Sheri Prutton didn’t know Sycamore High School senior Teale Noble or her mother when she learned the 18-year-old had been seriously injured in the crash that killed 11-year-old Matthew Ranken.
Prutton found Noble’s mother, Tracy Leonard, on Facebook and told her she wanted to organize a fundraiser to benefit the family.
“She said, ‘You don’t know me, but we want to help you out,’ ” Leonard said. “I cried. I couldn’t believe it. ... I was in my own world in the hospital, dealing with my own thing.”
That conversation was weeks ago. As Saturday’s fundraiser approaches, Leonard and Noble still are dealing with the aftermath of the crash: Noble has returned to school part-time after suffering a skull fracture and a blood clot in her neck, but she tires easily. She also has some memory problems and enough pain to make sleeping difficult.
“She still can’t make it through a full day of school,” Leonard said. “They made adjustments for her at school. If she goes for three hours, she naps for five hours.”
Noble discovered she was two weeks pregnant at the time of the Feb. 27 crash. Her boyfriend of more than three years, Nicholas Weber, was in the driver’s seat. They were stopped in traffic caused by an accident about a mile away, when a car slammed into the back of his 1999 Chevrolet Cavalier.
He helped Noble out of the car, but realized his younger brother was in more serious condition. Ranken later died from his injuries.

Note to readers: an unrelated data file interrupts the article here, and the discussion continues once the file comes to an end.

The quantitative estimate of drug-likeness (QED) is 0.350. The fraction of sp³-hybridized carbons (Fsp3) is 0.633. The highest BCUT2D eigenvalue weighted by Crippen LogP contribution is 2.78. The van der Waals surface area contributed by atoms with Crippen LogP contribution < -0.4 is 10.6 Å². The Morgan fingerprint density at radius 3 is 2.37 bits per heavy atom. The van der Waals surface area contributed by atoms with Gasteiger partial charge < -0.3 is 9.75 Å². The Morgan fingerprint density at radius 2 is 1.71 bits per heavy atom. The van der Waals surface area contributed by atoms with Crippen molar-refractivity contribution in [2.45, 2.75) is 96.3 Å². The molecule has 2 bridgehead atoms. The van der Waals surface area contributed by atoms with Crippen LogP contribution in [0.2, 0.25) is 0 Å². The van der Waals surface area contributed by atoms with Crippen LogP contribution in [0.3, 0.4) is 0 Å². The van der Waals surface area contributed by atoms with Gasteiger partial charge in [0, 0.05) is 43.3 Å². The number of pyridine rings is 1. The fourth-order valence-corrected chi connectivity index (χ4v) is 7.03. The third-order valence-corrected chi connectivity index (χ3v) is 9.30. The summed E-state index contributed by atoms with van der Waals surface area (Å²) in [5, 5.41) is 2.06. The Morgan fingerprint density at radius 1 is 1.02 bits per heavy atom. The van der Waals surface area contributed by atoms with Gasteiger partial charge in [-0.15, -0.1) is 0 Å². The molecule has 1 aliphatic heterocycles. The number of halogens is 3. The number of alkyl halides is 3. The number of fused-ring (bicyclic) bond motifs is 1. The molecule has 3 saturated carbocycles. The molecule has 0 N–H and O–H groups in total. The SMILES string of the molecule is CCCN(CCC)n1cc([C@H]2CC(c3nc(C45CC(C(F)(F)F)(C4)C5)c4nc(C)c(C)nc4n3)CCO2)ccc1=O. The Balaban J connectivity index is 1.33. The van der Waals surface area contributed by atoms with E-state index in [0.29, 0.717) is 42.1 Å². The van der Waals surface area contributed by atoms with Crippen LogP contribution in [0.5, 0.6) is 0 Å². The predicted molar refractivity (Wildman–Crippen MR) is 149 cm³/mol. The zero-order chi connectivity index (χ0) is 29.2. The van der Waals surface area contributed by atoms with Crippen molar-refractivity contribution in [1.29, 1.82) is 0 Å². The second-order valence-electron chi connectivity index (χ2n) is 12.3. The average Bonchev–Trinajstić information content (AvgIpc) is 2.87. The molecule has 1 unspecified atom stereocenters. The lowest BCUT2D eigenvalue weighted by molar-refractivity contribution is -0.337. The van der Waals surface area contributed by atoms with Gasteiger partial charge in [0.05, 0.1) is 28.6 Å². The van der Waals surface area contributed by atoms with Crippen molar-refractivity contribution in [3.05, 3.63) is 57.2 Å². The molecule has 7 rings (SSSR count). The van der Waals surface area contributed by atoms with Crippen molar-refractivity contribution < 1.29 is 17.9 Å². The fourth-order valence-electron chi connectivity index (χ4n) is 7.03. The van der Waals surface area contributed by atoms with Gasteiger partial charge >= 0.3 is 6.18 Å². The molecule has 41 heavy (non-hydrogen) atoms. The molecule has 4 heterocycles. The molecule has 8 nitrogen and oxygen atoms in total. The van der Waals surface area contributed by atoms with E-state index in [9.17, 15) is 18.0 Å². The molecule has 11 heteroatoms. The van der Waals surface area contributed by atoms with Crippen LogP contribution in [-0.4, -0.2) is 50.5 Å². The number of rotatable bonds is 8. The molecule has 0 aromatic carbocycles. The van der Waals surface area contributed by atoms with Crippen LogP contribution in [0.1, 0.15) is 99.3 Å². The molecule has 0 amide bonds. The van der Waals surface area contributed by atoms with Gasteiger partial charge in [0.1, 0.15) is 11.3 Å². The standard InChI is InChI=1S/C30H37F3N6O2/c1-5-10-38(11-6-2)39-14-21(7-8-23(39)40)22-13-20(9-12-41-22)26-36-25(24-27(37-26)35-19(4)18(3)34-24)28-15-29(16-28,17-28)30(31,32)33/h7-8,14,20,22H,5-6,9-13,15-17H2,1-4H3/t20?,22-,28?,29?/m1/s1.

“I’m so surprised and thankful [Weber] knew what to do and how to act,” Noble said.
Noble’s family hasn’t yet received all the medical bills associated with her treatment, and Leonard and Noble’s sister missed work during the more critical stages of her recovery. They’re thankful for Prutton, who Leonard has only met twice, and for the rest of the community for their support.
“It was a realization shock,” Leonard said. “It kind of put me in my place. I’ve always helped in other things with charity and volunteering and things like that, but never been on the other side of it.”
Prutton, meanwhile, is worried about the things that most event organizers fret over. She’s afraid the turnout Saturday won’t be overwhelming, and she’s still working to find volunteers, just days before the event.
“As any event coordinator, I’m just very nervous to get people there,” Prutton said. “I have everything set up; the bands and the 20 vendors are all ready to go. I’m getting donations like crazy. The support from the community has been great.”
The fundraiser will be from 6 to 9 p.m. Saturday at Four Seasons Sports, 1745 DeKalb Ave. in Sycamore. Tickets are $15 for adults and $10 for children and students with identification. Music by The Davenport Project and Buffalo Jump will start at 8 p.m. in the Lost Mine Lounge.
There also will be an auction, a 50/50 raffle and appetizers.
Prutton is seeking volunteers to help set up starting at 4 p.m., and then she’ll need people to help oversee the raffle, auction and other aspects of the event once it’s under way. For more information or to volunteer, email email@example.com, call 815-981-0528, or search for the event “Teale Noble Fundraiser” on Facebook.
• Jillian Duchnowski is the Daily Chronicle’s news editor. Reach her at 815-756-4841, ext. 2221, or email firstname.lastname@example.org.